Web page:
Pipe dreamsNepal is one of the richest countries in the world in terms of fresh water resources. Due to our gradient topography, Nepal’s water resource also has great hydropower generating potential. Yet the Capital’s denizens do not have access to enough water and, until recently, load shedding was the norm.
Nepal is one of the richest countries in the world in terms of fresh water resources. Due to our gradient topography, Nepal’s water resource also has great hydropower generating potential. Yet the Capital’s denizens do not have access to enough water and, until recently, load shedding was the norm.
Though the Valley’s daily water requirement exceeds 400 million litres, the Kathmandu Upatyaka Khanepani Limited (KUKL) has been able to supply only about 140 million litres to the Capital’s residents during monsoon. During the winter months, the parched Valley receives less than 80 million litres a day. News of the Melamchi Water Supply Project hitting a breakthrough with the tunnel digging process being completed should be welcome then, particularly since this is the most troublesome part of the entire project. With this recent progress, the project looks to be completed in the next three months. The project, envisioned in the 1990s and at first planned to be completed by 2007, has faced contractor changes and numerous delays in its history.
Sadly, the total supply capacity of the first phase of the Melamchi project—even ignoring any leakage rate that is bound to factor in—is only 170 million litres of water a day. Combined with current supply lines, that still falls woefully short of the Valley’s water demand. Drawn up to supply Kathmandu Valley decades ago, the plan obviously didn’t account for the Capital’s population and demand growth.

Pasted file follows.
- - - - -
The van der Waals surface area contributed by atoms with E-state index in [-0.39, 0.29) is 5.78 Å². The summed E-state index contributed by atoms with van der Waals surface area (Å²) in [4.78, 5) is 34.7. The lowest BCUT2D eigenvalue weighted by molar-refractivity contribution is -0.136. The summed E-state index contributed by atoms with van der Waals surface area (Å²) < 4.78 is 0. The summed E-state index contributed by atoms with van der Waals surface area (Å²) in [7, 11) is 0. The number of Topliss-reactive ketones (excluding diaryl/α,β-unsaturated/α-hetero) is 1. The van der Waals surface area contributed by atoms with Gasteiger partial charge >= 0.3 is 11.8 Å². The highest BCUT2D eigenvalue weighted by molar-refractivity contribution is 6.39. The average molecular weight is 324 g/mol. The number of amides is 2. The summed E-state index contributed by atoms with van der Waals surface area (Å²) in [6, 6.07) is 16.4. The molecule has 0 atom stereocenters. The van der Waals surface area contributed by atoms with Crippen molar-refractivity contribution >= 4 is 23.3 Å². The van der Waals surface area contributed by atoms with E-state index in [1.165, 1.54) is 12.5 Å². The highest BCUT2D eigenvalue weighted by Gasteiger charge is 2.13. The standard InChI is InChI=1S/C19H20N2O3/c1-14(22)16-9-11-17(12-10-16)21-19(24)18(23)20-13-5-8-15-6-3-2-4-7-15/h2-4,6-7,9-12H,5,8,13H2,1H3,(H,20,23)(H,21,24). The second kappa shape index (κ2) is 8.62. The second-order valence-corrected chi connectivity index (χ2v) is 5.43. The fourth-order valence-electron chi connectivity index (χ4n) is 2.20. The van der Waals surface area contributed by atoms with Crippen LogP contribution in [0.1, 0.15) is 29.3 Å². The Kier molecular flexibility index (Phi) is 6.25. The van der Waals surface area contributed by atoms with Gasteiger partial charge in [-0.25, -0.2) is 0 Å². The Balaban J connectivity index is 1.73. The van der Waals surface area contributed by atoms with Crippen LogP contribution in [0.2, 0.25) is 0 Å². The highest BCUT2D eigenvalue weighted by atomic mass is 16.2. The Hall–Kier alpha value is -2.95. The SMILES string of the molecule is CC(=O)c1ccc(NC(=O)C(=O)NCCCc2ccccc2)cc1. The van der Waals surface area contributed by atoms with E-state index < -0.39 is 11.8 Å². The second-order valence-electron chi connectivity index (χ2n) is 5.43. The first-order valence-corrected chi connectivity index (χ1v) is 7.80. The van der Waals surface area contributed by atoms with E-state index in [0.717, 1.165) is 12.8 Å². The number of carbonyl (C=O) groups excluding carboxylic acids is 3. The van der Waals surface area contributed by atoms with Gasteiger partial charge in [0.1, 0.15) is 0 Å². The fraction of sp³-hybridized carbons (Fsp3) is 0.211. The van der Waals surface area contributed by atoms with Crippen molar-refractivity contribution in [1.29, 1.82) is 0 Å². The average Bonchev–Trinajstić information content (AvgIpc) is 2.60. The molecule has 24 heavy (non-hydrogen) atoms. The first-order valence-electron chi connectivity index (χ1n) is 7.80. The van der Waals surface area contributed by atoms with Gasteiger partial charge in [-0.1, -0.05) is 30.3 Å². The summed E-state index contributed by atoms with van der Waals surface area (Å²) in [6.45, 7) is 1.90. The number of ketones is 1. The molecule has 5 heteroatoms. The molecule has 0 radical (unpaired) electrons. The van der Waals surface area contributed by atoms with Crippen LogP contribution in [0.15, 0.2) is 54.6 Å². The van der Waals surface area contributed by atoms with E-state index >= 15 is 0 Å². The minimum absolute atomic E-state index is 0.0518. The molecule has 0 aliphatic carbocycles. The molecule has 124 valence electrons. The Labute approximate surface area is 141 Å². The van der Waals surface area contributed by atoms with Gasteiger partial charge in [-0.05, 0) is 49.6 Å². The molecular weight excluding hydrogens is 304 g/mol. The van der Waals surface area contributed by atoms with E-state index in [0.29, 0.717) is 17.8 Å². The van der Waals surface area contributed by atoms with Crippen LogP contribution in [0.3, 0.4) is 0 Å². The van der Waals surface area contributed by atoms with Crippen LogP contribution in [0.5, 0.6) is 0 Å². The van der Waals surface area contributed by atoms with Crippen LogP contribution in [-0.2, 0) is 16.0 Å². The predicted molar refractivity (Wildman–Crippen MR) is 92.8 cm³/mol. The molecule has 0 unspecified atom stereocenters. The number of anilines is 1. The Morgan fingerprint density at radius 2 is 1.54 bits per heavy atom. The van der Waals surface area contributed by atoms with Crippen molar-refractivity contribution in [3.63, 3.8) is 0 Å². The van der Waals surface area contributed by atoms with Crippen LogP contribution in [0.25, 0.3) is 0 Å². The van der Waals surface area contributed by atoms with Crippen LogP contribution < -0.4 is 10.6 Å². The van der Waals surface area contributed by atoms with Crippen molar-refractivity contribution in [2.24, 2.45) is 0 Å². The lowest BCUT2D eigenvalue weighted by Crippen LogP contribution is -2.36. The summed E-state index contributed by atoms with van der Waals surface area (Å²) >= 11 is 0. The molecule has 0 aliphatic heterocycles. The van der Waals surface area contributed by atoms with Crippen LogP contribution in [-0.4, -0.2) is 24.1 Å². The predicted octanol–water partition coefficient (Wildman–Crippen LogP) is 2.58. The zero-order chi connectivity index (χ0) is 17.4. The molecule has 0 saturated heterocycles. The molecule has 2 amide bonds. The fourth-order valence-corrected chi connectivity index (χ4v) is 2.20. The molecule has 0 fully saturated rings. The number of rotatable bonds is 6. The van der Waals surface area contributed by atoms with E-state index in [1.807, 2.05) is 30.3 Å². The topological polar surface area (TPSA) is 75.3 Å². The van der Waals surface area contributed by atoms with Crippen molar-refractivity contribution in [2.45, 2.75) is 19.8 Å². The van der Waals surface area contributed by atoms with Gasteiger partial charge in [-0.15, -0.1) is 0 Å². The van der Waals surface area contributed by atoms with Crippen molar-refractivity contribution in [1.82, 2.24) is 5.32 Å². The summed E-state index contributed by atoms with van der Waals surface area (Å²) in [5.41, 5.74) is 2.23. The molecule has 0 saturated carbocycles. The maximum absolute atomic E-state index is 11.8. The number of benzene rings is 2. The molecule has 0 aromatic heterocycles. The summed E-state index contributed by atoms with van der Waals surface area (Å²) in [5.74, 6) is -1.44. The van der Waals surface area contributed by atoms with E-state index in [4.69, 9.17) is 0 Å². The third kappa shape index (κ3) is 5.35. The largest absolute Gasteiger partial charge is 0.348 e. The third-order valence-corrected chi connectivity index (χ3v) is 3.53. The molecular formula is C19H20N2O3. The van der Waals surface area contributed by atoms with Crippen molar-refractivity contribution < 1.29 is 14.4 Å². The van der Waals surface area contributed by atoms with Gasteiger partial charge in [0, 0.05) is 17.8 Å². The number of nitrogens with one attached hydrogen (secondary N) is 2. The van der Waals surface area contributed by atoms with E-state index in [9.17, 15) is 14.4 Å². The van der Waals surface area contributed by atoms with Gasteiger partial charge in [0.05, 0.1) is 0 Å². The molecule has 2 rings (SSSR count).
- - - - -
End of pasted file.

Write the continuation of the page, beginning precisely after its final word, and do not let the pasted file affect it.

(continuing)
That the delayed water project falls short of being the answer to the Valley’s water woes, even after all this waiting, points to an issue in project planning and implementation. In fact, this is a systemic problem seen in many of the large projects in Nepal, ‘national pride’ designated or otherwise. Delays in the construction of the Gautama Buddha Airport and the renovations planned for Tribhuvan International Airport have bottlenecked tourism growth. And the other international airport in Pokhara has only just begun construction, years after planning began. The much touted improvement and expansion of the Ring Road from Koteshwor to Kalanki is near completion. And only recently did the authorities realise that the project lacks safety features such as a median strip to divide traffic directions and enough pedestrian crossings to cross over this high speed road. These are but a few examples of the many instances where improper planning and lax implementation has led to delays and cancellations of massive projects.
As Melamchi—hopefully—nears completion, people can look forward to the second phase of this project. If completed on time by the end of 2019, this promises to bring in 500 million litres of water daily to Kathmandu Valley, finally bringing surplus water to the Valley’s residents. The KP Oli-led government has an opportunity to use the next five years to at least improve planning and implementation of projects already in the pipeline, such as Melamchi Phase II. Without focusing on improvement, however, the government will have a tough time delivering on its promises of economic development and prosperity